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By Tracy Lyons
Detailed harvesting instructions for all of our seed kits can be found in the "Tending and Harvesting Guides." Note that many of these guides contain information about feeding with tablet nutrients, which are no longer used. You will receive a bottle of new, improved liquid nutrients with your seed kit. Feeding instructions are printed on the nutrient package.
To watch a video demonstrating how to prune and harvest herbs, click here.
If you harvest more herbs than you can use right away, you can store them in the refrigerator for several days. Some of the high water content herbs such as basil, parsley, savory, cilantro, chervil and mint keep best if stored upright in the refrigerator with their leaves kept relatively dry, but with their stems in water. Most of the low water content herbs such as sage, dill, savory, oregano and thyme prefer to be stored in unsealed bags in the fridge, with a piece of paper towel inside the bag to absorb condensation and to moderate humidity.
Drying Herbs in the Microwave - Quick and Easy!
Use about a teaspoon of crumbled dry leaves in place of a tablespoon of fresh herbs.
Drying Herbs - Traditional Method
All herbs can be dried successfully with the proper technique, but the easiest herbs to dry are those with lower water-content: sage, dill, savory, oregano and thyme. If you want to dry the juicier herbs such as basil, cilantro and mint, extra care must be taken to make sure they do not develop mold before they dry completely.
To dry herbs, harvest whole stems (with leaves intact) and bundle 4-6 stems together at the base with a rubber band. Make sure the rubber band is tight enough to continue to hold the herb stems as they dry and shrink. Take a small brown paper bag, label it with the name and harvest date of the herb, and poke quite a few holes in the bag for air circulation. Open the bag fully to allow for maximum air flow. Place the herb bundle upside down in the bag, and gather the opening of the bag around the stem ends, tying them up together with a piece of string. Make sure the herbs are not too crowded in the bag, or mold can result.Hang the bag so that the herbs are upside down in a warm room with good air circulation. The bag will help absorb moisture and wick it away from the plants, as well as protect the herbs from light, which will help assure maximum retention of flavor.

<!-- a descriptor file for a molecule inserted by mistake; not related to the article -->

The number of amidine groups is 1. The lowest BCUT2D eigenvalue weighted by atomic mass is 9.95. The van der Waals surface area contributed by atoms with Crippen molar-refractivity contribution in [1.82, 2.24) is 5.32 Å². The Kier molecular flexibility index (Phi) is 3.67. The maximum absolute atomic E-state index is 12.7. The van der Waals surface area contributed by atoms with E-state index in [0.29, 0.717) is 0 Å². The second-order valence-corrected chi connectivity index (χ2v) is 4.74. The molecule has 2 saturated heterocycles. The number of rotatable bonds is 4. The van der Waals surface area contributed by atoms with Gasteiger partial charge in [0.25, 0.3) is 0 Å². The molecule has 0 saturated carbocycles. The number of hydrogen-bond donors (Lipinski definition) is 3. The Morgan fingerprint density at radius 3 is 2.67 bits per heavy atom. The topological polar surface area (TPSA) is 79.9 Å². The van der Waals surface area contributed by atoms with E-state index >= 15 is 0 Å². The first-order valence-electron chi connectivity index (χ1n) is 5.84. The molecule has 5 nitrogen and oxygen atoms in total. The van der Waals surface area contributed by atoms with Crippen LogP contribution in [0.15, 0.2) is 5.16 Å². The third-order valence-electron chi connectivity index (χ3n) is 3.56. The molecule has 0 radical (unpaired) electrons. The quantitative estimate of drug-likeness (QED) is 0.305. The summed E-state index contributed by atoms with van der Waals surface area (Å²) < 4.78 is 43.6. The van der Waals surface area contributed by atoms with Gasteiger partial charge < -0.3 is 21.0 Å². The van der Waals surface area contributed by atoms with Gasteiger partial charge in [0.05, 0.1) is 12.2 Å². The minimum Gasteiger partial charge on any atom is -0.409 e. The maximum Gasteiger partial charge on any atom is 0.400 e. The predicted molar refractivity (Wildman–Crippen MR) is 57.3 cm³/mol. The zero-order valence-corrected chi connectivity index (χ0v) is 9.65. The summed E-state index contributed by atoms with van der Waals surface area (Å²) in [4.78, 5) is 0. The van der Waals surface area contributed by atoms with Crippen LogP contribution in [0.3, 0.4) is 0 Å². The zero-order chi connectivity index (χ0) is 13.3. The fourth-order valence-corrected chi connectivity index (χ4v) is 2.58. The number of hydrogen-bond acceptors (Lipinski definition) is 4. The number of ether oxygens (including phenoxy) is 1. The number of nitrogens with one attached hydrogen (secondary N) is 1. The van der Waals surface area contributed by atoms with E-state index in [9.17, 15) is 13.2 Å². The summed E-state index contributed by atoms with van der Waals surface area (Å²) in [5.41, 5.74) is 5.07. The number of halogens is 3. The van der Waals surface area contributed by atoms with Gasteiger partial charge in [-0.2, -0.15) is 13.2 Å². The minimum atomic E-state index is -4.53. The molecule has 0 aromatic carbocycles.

Check the herbs inside the bag in about two weeks to see how they are drying. Check every week or so until they are completely, crispy dry before placing them in airtight containers for longer-term storage. Zip-close bags will work, but glass jars with tight-fitting lids are preferable, as they are more airtight than plastic bags. Again, make absolutely sure the herbs are bone dry before placing them in airtight containers. Remove the leaves from the stems when they are dry, and store the leaves whole until ready to use. The leaves will retain more essential oil and therefore more flavor if left in whole-leaf form until ready to use.
Freezing herbs is just as easy as drying them. Frozen herbs keep their fragrance and flavor for 3 - 4 months and are ideal for adding to soups, stews, braised dishes and sauces. Chives don't freeze well, try drying them instead.
To make herbal ice cubes:
You can freeze whole sprigs of herbs simply by layering them in self closing freezer bags (not too many layers) and laying them flat in the freezer. Place quart-size bags of herbs in one gallon-size bag to consolidate. Now you can use only what you need when you need it.
Don't expect to use frozen herbs as a fresh garnish - they will turn black as they thaw.
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